Thanks to NASA’s Hubble Space Telescope observations, we may know why.
A new study published in The Astrophysical Journal on Thursday (and available in arXiv) examines the ultraviolet light emitted by Betelgeuse during the Great Eclipse event usingFortunately, the eclipse occurred just as Hubble scientists wanted to observe Betelgeuse with a telescope, providing an opportunity to understand why the star began to darken.
Betelgeuse is a massive star, about 700 times larger than our sun. If you release it into our solar system, it will swallow Mercury, Venus, Earth, Mars,Jupiter would be a snack, too. And it is coming to an end in its life cycle, somewhere in the next 100,000 years. When the supergiant began to eclipse last year, there were some believers who thought the explosion process might have begun.
Hubble’s observations suggest otherwise. By looking at Betelgeuse at UV wavelengths, the researchers were able to get a better look at the surface and atmosphere of the star. They found a mass of bright, hot material moving out of the star’s southern hemisphere at about 200,000 miles per hour and eventually being thrown into space.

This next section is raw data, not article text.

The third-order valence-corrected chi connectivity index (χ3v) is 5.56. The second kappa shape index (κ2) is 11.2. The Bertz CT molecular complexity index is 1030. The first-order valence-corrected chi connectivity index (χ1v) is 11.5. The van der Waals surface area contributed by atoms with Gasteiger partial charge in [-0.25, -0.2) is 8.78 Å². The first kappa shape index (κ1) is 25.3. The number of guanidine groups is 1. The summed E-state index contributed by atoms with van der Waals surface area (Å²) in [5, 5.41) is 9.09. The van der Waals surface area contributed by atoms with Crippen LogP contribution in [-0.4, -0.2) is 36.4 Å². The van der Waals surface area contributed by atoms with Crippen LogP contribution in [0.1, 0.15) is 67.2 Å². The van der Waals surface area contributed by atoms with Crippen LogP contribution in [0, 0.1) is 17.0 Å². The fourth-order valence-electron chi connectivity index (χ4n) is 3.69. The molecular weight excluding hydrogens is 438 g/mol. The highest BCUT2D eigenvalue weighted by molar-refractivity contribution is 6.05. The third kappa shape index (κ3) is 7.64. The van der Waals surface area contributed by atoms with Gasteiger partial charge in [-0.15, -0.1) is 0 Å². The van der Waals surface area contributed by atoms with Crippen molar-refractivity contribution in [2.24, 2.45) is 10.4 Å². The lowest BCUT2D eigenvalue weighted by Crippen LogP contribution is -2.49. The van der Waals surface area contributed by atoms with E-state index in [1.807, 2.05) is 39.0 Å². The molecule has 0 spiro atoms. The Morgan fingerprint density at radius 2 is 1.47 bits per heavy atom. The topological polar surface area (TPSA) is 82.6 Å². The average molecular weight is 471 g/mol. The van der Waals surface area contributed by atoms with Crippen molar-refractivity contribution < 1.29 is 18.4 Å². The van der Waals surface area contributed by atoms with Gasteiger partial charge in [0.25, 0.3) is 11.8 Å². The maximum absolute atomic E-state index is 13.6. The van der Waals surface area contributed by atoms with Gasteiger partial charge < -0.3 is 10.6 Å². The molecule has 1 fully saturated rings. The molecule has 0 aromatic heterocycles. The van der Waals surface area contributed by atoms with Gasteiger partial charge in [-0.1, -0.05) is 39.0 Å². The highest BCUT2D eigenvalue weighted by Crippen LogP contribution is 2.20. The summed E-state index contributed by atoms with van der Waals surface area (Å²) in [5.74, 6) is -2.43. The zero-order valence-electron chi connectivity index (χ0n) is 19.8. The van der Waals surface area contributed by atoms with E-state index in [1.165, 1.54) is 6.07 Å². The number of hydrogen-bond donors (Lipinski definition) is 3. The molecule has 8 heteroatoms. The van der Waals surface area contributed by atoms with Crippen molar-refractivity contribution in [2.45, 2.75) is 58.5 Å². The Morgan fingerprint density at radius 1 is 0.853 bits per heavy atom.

“This material was two to four times brighter than the normal brightness of the star,” said Andrea Dupre, associate director at the Harvard-Smithsonian Center for Astrophysics and lead author of the study, in a statement from NASA. About a month after the eruption, the southern part of Betelgeuse darkened noticeably, she said.
Dupree and her team believe that this material may have begun to cool as it moved through space, forming a dense cloud of dust that partially obscured Betelgeuse. It just so happens that the Earth was in the perfect position to “see” the dust cloud in front, as if Betelgeuse shot the dust cloud directly at us. If it happens on the other side of Betelgeuse, we’ll probably never know.
Explosive bursts of the star are expected at the end of their lives, and when they die or “go supernova,” they emit a shock wave that pushes elements into space. The activity is critical to fill space with heavy elements such as carbon, which can then become new stars elsewhere in the universe, so these stars are critical to the cosmic circle of life.
Betelgeuse is still acting a little weird. Observations of NASA’s stereo spacecraft observed a supergiant between late June and early August and noticed that Betelgeuse unexpectedly eclipsed again. NASA notes that additional observations will be made in late August, when the star returns to the night sky and can again be seen by telescopes.